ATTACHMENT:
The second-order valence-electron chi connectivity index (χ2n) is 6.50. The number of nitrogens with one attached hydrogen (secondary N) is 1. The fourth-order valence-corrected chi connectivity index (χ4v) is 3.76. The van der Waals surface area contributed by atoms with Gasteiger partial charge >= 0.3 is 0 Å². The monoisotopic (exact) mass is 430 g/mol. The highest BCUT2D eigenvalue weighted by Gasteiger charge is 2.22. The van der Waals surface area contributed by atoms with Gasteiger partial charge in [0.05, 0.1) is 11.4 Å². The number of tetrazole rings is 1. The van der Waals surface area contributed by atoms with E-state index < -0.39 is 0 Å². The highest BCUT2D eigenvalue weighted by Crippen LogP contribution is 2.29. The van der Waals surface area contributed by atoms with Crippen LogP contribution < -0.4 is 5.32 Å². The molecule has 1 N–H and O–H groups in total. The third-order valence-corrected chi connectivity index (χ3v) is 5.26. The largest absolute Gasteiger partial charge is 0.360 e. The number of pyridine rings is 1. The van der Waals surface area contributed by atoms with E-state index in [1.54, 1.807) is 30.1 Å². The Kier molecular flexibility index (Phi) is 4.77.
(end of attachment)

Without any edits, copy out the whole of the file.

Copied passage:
The second-order valence-electron chi connectivity index (χ2n) is 6.50. The number of nitrogens with one attached hydrogen (secondary N) is 1. The fourth-order valence-corrected chi connectivity index (χ4v) is 3.76. The van der Waals surface area contributed by atoms with Gasteiger partial charge >= 0.3 is 0 Å². The monoisotopic (exact) mass is 430 g/mol. The highest BCUT2D eigenvalue weighted by Gasteiger charge is 2.22. The van der Waals surface area contributed by atoms with Gasteiger partial charge in [0.05, 0.1) is 11.4 Å². The number of tetrazole rings is 1. The van der Waals surface area contributed by atoms with E-state index < -0.39 is 0 Å². The highest BCUT2D eigenvalue weighted by Crippen LogP contribution is 2.29. The van der Waals surface area contributed by atoms with Crippen LogP contribution < -0.4 is 5.32 Å². The molecule has 1 N–H and O–H groups in total. The third-order valence-corrected chi connectivity index (χ3v) is 5.26. The largest absolute Gasteiger partial charge is 0.360 e. The number of pyridine rings is 1. The van der Waals surface area contributed by atoms with E-state index in [1.54, 1.807) is 30.1 Å². The Kier molecular flexibility index (Phi) is 4.77.